Gov’t to Roll Out Vector Control Programme to Prevent Zika Virus

Zika in Caribbean

The Government will shortly roll out an integrated vector control programme to prevent the Zika virus from reaching the shores of Jamaica, and to step up a public education campaign on the disease.

The virus, which has caused a recent health scare in the South American country of Brazil, is spread by the bite of an infected Aedes Aegypti mosquito. Its symptoms include severe fever, joint and muscle pains, headaches, rashes and conjunctivitis. These symptoms usually appear within three to 12 days following a bite.

“We are going to come very shortly with an integrated clean-up programme, (including) drain cleaning,  but the citizens of the country must also take responsibility for their health, even as Government must lead the process,” emphasised Minister of Health, Hon. Dr. Fenton Ferguson, in an interview with JIS News.

The Minister said already, his Ministry has started a public education campaign encouraging persons on ways to protect themselves if the virus should come to Jamaica, but stressed that having surroundings where people gather remain clean, is key to preventing all mosquito borne diseases.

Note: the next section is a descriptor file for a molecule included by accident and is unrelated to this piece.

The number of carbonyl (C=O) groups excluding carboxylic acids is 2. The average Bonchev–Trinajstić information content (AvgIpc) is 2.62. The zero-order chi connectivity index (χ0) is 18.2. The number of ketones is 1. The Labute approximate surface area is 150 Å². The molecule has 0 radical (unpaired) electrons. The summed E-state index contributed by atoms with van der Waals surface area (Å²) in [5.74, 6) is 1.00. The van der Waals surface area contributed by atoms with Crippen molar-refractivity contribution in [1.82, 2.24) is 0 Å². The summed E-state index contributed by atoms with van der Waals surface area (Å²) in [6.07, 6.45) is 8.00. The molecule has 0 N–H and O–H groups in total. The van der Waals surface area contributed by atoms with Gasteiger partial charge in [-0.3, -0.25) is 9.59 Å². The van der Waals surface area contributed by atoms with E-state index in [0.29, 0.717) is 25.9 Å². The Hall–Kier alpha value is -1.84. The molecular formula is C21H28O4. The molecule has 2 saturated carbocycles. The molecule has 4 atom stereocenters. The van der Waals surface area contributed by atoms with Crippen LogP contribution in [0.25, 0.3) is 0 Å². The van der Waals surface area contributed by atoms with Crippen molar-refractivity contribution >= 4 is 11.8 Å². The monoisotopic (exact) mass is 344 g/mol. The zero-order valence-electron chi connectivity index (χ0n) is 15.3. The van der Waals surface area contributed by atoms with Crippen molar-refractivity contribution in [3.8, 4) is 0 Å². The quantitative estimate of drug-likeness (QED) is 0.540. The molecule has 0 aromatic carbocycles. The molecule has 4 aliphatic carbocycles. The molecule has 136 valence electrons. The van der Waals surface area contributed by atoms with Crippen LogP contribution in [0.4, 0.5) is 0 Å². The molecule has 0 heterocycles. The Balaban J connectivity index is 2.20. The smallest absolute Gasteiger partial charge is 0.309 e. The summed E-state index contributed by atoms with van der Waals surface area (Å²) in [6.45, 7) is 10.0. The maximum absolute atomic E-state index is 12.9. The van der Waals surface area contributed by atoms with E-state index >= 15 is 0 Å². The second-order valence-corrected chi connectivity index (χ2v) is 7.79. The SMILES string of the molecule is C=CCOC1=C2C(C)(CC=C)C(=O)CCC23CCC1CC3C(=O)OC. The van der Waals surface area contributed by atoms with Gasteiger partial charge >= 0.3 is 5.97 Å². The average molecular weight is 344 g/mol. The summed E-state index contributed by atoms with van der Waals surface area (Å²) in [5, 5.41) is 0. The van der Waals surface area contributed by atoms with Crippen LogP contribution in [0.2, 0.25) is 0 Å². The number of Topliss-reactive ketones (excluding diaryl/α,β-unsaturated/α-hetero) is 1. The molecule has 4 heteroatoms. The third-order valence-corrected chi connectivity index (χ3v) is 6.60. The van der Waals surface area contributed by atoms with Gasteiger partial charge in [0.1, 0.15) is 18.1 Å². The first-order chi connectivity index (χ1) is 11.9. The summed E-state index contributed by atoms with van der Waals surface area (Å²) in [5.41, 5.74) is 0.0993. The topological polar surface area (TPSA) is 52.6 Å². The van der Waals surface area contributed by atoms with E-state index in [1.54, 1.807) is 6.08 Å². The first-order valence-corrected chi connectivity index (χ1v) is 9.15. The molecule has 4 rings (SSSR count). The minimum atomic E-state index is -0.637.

“It is the same Aedes Aegypti mosquito that is responsible for that Zika virus, and unless we clean up around our homes, place of worship, and workplaces, the country will be vulnerable to the disease,” Dr. Ferguson pointed out.

The Minister informed that he met recently with the Director of the Pan American Health Organization (PAHO), Dr. Carissa Etienne, and Jamaica will be getting support from that group with its vector control programme.

He said in the past PAHO has helped Jamaica in other health emergency drives, and in this they will be giving technical support.

“I had the commitment of getting additional support with our vector control programme, and more so, the integrated programme, for the control of mosquitoes,” the Minister noted.

In the meantime, Dr. Ferguson wants persons to be vigilant by destroying mosquito breeding sites by filling old tyres with dirt or getting rid of them and any other container in which water can settle.

He is also appealing to persons to punch holes in tins before disposing of them; changing water in vases and cleaning them regularly to destroy mosquito eggs; and covering large drums, barrels and tanks holding water.

By Garfield L. Angus
Photo by: JIS Photographer

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